Inhibition of adult neurogenesis reduces avoidance behavior in male, but not female, mice subjected to early life adversity

Renée C. Waters, Hunter M. Worth, Betsy Vasquez, Elizabeth Gould

Research output: Contribution to journalArticlepeer-review

7 Scopus citations


Early life adversity (ELA) increases the risk of developing neuropsychiatric illnesses such as anxiety disorders. However, the mechanisms connecting these negative early life experiences to illness later in life remain unclear. In rodents, plasticity mechanisms, specifically adult neurogenesis in the ventral hippocampus, have been shown to be altered by ELA and important for buffering against detrimental stress-induced outcomes. The current study sought to explore whether adult neurogenesis contributes to ELA-induced changes in avoidance behavior. Using the GFAP-TK transgenic model, which allows for the inhibition of adult neurogenesis, and CD1 littermate controls, we subjected mice to an ELA paradigm of maternal separation and early weaning (MSEW) or control rearing. We found that mice with intact adult neurogenesis showed no behavioral changes in response to MSEW. After reducing adult neurogenesis, however, male mice previously subjected to MSEW had an unexpected decrease in avoidance behavior. This finding was not observed in female mice, suggesting that a sex difference exists in the role of adult-born neurons in buffering against ELA-induced changes in behavior. Taken together with the existing literature on ELA and avoidance behavior, this work suggests that strain differences exist in susceptibility to ELA and that adult-born neurons may play a role in regulating adaptive behavior.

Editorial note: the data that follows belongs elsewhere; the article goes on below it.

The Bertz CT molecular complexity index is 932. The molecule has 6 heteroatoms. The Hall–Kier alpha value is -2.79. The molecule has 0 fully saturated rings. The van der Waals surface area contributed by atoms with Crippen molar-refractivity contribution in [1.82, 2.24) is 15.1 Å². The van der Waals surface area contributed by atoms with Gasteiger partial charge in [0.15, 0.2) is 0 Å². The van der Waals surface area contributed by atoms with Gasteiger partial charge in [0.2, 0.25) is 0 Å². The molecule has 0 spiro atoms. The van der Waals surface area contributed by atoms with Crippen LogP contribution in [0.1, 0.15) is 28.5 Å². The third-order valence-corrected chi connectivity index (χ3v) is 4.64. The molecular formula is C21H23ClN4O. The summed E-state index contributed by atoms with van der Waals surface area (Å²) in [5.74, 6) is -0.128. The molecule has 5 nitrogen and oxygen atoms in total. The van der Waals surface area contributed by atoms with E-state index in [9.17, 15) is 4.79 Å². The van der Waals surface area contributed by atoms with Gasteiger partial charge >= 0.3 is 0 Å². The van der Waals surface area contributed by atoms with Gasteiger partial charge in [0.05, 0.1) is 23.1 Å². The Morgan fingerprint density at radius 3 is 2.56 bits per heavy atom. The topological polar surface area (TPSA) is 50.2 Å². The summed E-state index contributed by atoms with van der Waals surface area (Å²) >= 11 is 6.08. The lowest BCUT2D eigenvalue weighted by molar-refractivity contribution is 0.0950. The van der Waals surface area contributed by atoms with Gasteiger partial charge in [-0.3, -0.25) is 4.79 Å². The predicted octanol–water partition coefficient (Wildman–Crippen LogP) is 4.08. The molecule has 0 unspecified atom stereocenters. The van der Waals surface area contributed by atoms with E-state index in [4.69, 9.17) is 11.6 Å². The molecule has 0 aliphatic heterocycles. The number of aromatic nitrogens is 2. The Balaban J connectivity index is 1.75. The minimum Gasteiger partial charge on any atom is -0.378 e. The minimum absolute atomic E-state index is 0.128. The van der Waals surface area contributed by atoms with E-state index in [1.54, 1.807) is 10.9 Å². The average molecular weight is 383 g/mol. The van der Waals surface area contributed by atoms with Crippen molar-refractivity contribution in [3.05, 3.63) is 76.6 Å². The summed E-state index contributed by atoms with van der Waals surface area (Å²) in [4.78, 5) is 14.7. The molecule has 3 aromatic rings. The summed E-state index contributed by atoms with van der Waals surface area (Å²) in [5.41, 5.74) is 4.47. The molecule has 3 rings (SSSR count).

Original languageEnglish (US)
Article number100436
JournalNeurobiology of Stress
StatePublished - Mar 2022

All Science Journal Classification (ASJC) codes

  • Endocrine and Autonomic Systems
  • Endocrinology
  • Cellular and Molecular Neuroscience
  • Molecular Biology
  • Biochemistry
  • Physiology


  • Adult neurogenesis
  • Anxiety
  • Dentate gyrus
  • Early life adversity
  • Hippocampus
  • Stress


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